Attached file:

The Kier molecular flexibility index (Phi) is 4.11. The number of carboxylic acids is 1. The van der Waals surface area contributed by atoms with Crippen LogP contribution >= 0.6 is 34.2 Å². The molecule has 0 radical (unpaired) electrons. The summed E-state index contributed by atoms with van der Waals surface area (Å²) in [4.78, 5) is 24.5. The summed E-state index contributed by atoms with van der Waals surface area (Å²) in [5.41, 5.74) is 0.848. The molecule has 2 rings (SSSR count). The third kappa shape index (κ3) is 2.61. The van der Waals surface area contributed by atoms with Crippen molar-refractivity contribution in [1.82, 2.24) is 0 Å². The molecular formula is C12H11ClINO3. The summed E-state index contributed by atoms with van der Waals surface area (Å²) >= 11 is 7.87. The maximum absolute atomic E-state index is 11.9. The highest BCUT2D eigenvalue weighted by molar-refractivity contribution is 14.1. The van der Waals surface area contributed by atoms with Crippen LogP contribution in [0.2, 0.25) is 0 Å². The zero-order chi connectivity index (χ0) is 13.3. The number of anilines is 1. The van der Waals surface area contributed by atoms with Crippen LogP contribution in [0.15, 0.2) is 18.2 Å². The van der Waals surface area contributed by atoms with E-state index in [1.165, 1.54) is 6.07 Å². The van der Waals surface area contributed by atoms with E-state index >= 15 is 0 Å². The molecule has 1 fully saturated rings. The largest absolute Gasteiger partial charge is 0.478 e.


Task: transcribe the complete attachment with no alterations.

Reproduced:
The Kier molecular flexibility index (Phi) is 4.11. The number of carboxylic acids is 1. The van der Waals surface area contributed by atoms with Crippen LogP contribution >= 0.6 is 34.2 Å². The molecule has 0 radical (unpaired) electrons. The summed E-state index contributed by atoms with van der Waals surface area (Å²) in [4.78, 5) is 24.5. The summed E-state index contributed by atoms with van der Waals surface area (Å²) in [5.41, 5.74) is 0.848. The molecule has 2 rings (SSSR count). The third kappa shape index (κ3) is 2.61. The van der Waals surface area contributed by atoms with Crippen molar-refractivity contribution in [1.82, 2.24) is 0 Å². The molecular formula is C12H11ClINO3. The summed E-state index contributed by atoms with van der Waals surface area (Å²) >= 11 is 7.87. The maximum absolute atomic E-state index is 11.9. The highest BCUT2D eigenvalue weighted by molar-refractivity contribution is 14.1. The van der Waals surface area contributed by atoms with Crippen LogP contribution in [0.2, 0.25) is 0 Å². The zero-order chi connectivity index (χ0) is 13.3. The number of anilines is 1. The van der Waals surface area contributed by atoms with Crippen LogP contribution in [0.15, 0.2) is 18.2 Å². The van der Waals surface area contributed by atoms with E-state index in [1.165, 1.54) is 6.07 Å². The van der Waals surface area contributed by atoms with E-state index >= 15 is 0 Å². The molecule has 1 fully saturated rings. The largest absolute Gasteiger partial charge is 0.478 e.